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SAHIMO Hydrogen Car by Turkish Students Gets 340 Miles per Liter

SAHIMOTurkish students at Sakarya University have developed the SAHIMO hydrogen car that gets approximately 340 miles per liter (and for those counting a liter is approximately 1/4 of a gallon, so you can do the math).

The group that developed the SAHIMO hydrogen car is the Sakarya University Advanced Technologies Implementation Group (SAITEM), comprised mostly of students who do the technical and mechanical work. Other parts of this same group look for sponsorships and do press promotion.

The SAHIMO hydrogen car took third place in the 2009 European Shell Eco Marathon. In the past, I’ve talked about the 2007 and 2009 U. S. Shell Eco Marathons where hydrogen cars also had a good showing.

Like the other vehicles that compete in these eco marathons, besides the power source, lightweight construction of the cars is the most important factor. SAHIMO hydrogen car is made up of 90-percent carbon fiber helping it to be a very light vehicle.

As the U. S. hydrogen car program falters because of governmental budget cuts it’s good to see European nations charging full steam ahead with vehicles that emit only steam. As they say, when in Turkey do as the Turks do or something along those lines.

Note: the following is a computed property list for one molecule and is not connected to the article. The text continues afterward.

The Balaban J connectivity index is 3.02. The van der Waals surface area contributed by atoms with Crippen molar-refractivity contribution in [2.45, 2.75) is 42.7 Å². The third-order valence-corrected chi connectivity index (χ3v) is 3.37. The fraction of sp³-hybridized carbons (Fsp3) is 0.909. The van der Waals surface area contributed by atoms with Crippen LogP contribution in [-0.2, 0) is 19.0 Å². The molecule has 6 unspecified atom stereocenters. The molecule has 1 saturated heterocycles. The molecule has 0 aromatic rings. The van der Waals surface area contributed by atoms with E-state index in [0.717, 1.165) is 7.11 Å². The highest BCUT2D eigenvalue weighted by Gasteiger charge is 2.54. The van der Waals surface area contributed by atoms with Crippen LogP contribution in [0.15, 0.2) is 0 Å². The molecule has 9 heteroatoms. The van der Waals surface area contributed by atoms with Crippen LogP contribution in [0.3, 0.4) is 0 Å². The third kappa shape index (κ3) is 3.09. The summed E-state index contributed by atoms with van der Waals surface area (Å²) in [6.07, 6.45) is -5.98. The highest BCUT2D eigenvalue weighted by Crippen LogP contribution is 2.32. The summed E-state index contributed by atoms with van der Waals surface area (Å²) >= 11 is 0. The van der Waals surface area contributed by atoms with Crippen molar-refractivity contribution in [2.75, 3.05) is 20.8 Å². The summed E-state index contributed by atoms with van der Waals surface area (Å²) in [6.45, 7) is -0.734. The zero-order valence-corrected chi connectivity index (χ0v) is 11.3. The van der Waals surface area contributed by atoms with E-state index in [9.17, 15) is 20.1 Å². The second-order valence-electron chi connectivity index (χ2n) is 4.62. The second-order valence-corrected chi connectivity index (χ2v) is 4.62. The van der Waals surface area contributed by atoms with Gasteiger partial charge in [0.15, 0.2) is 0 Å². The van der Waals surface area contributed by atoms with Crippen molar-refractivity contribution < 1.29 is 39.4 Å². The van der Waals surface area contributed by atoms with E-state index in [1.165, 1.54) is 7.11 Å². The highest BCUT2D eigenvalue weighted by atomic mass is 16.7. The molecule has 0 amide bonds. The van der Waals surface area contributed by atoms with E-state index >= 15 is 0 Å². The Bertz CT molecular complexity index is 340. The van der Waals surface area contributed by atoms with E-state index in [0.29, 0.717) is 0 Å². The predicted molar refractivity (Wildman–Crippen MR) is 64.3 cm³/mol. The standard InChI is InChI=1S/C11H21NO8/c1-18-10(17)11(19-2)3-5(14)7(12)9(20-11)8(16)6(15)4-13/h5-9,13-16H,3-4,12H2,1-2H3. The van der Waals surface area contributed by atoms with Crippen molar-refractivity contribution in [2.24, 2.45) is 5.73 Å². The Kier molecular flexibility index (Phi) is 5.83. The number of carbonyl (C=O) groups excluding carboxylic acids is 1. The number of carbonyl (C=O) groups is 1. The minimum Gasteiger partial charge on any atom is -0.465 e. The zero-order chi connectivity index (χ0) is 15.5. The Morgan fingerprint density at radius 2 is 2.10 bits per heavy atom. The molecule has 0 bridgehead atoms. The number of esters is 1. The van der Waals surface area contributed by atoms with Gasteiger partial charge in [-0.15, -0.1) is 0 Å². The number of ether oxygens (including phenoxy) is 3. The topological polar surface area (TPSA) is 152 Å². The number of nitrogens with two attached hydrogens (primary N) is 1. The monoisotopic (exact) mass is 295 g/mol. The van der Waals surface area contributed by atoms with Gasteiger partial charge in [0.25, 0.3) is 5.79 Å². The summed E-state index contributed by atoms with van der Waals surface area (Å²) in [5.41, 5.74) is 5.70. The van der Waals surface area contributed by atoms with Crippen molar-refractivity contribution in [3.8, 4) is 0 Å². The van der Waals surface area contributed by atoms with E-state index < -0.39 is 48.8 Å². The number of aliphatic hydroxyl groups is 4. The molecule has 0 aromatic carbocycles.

About Hydro Kevin Kantola

Hydro Kevin Kantola
I'm a hydrogen car blogger, editor and publisher interested in documenting the history and the progression of hydrogen cars, vehicles and infrastructure worldwide.

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3 comments

  1. Just to do the math (for comparison’s sake, and to add a little perspective for those not as familiar with h2 weight conversions):

    The Honda FXC gets about 68 miles / kg of H2
    This student car gets about 4,793 miles / kg of H2.

    Of course, the Honda weighs 3,528 lbs and the student car weighs 243 lbs (not quite highway safe I imagine).

  2. dear sir
    i’m under-graduation mechanical engineering .this year we set our project as hydrogen engine but liquefaction process is problem can you give us advice to skip this problem

  3. admin

    Yes, skip liquid hydrogen and go directly to using compressed hydrogen gas.

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